I noticed that occasionally in the past few days my lights on one
circuit seem to flicker/dim. Tonight, I started to completely lose
power for a few seconds to a few minutes in that circuit but the power
would come back on by itself. The breaker is not tripping. I am
thinking that the breaker is flaky and needs to be replaced. Any other
ideas why this is happening?
Unlikely the breaker.
Start by changing the outlets from stab-in to screwed-down. There shouldn't
be more than ten or so.
The more flakey outlets and lights, the more likely the culprit is closer to
the circuit breaker. Still, it's a good idea to fix all the connections.
A loose or corroded connection is likely the culprit. I've had the problem
several times. Once it was a loose connector terminal at the circuit
breaker panel. Turn off the main CB, check for power on the branch CBs and
then tighten the terminals. Another time, a loose connection on one of the
three wires coming from the utility pole made half the house circuits
flicker and go dead on a random basis. Calls to the utility company finally
got that fixed.
CBs do go bad, I suppose, but I've never had that happen in four houses over
Loose connections on individual wiring devices can also occur and these are
the most dangerous from the standpoint of fire; but start at the CB panel.
If you have a small AM transistor radio, tune it just off station and carry
it around during one of the flicker/dim episodes. A bad electrical
connection arcs and causes radio static. Find the location where the static
is loudest and you'll find the bad connection.
No. But I did once due to a fault that from another building that made the
ground wiring hot. Since then, I test before I touch.
What I've noticed, particularly on CB panels that are fairly heavily loaded,
is that they get warm when power draws are heavy and then cool off at night
and other lightly-loaded periods. The heat/cool cycles seems to loosen
screws, terminals, etc.
There is a group of condo's that I service that tend to have a similar
problem. Most of the time it is the circuit breaker. It is an unusual
style made by ITE years ago. I forget the model number, but instead of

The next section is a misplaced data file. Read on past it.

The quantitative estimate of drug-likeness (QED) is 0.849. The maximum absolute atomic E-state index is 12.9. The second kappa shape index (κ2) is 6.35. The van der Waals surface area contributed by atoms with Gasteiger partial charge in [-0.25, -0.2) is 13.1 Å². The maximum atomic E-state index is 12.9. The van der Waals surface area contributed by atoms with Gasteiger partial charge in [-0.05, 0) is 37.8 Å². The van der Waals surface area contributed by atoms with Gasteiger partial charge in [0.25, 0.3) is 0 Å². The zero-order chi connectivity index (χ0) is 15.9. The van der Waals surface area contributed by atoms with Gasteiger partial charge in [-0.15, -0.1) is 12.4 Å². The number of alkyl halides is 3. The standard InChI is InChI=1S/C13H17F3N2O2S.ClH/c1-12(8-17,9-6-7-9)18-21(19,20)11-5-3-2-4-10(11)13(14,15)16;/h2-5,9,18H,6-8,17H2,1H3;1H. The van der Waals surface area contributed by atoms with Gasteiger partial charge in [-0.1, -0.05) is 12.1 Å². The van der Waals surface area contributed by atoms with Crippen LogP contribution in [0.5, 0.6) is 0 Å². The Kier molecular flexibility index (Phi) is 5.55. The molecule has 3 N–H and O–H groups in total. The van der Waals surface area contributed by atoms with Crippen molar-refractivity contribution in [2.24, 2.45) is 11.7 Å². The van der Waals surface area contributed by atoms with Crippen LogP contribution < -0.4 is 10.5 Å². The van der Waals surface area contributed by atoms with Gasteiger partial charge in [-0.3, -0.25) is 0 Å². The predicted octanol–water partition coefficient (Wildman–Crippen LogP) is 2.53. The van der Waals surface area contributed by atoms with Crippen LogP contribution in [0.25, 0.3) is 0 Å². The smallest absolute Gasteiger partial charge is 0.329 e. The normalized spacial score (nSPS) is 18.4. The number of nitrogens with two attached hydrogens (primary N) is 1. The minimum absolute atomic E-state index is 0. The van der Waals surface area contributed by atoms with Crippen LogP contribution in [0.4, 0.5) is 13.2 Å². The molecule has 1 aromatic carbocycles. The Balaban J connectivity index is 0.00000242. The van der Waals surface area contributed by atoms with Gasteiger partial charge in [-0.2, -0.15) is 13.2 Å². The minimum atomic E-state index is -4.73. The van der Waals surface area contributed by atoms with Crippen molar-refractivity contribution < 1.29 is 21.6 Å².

connecting onto the buss from behind, it has a hook on the side. I figured
that the builder must have got a great deal on these breakers, because the
panels can also accept a standard "BR" type circuit breaker. Try switching
circuit breakers in the panel before you buy one and see if that corrects
If it is not the circuit breaker the next bet would be a loose connection
somewhere on the circuit. You would need to open up every outlet, switch,
and light fixture on that particular circuit to find the problem. A common
cause is the wires on a receptacle being back stabbed and coming loose.
Start with the receptacles. If it is a back stab problem, the best way to
correct this is get a new receptacle and use pigtails so that the entire
circuit load is not passing through the receptacle.
Probably a loose wire connection as others have said. I never had any
luck with a radio to detect the static from the arcs, but I have managed
twice to find a loose connection by banging the walls/celings near the
receptacles, lights and light switches. Obviously you don't bang so
hard you punch holes, but hard enough to vibrate the surface some. I
suppose you could use a rubber mallet but I never trusted myself to not
break thru the surface with it. One was an improperly installed
receptacle to aluminum wire and the other just a light switch. A long
shot maybe, but if it works ... .
On Mon, 31 Dec 2007 21:56:23 -0800 (PST), email@example.com wrote:
Bad breaker is likely. If you have a spare, replace it but dont toss
the one from the box just yet. If that solves it, you found the
problem and you can toss that old breaker. If you dont have a spare,
(and may not be able to buy one on New Years day), swap the wires with
another breaker in the box (same amp rating of course). If the
problem moves to the other circuit, breaker is bad.
If it's not the breaker, start opening every box on that circuit and
check for loose or broken connections. If you find something burned,
replace the device (such as an outlet).
For your own safety, I'd shut off that circuit till you fix the
problem because it could cause a fire if there is a loose connection,
not to mention wreck electronic stuff. You can always use table lamps
and extension cords temporarily.
While in the breaker box, be sure the neutral wire to that circuit is
connected well. (I like to check/tighten all the neutral screws at
the same time, as well as doing a visual look at everything in the
If this is a circuit with something important, such as a furnace, I'd
recommend you either call an electrician, or get to the repair
immediately. If you cant get to it immediately, and have a roll of
romex, you can always run a direct feed from the box to the furnace.
Just lay rthe cable on the floor till tomorrow when the stores are
open. (and if you're drinking, dont trip over it <LOL>).
When you swap breakers, always put them back the way they originally
were when you get the problem fixed. Some might be on a balanced
All wiring problems are basically the same. You just got to open all
connections and check things. Replacement of suspected parts often
helps (such as the breaker). I always keep spare breakers, outlets,
switches, and a roll of cable on hand.
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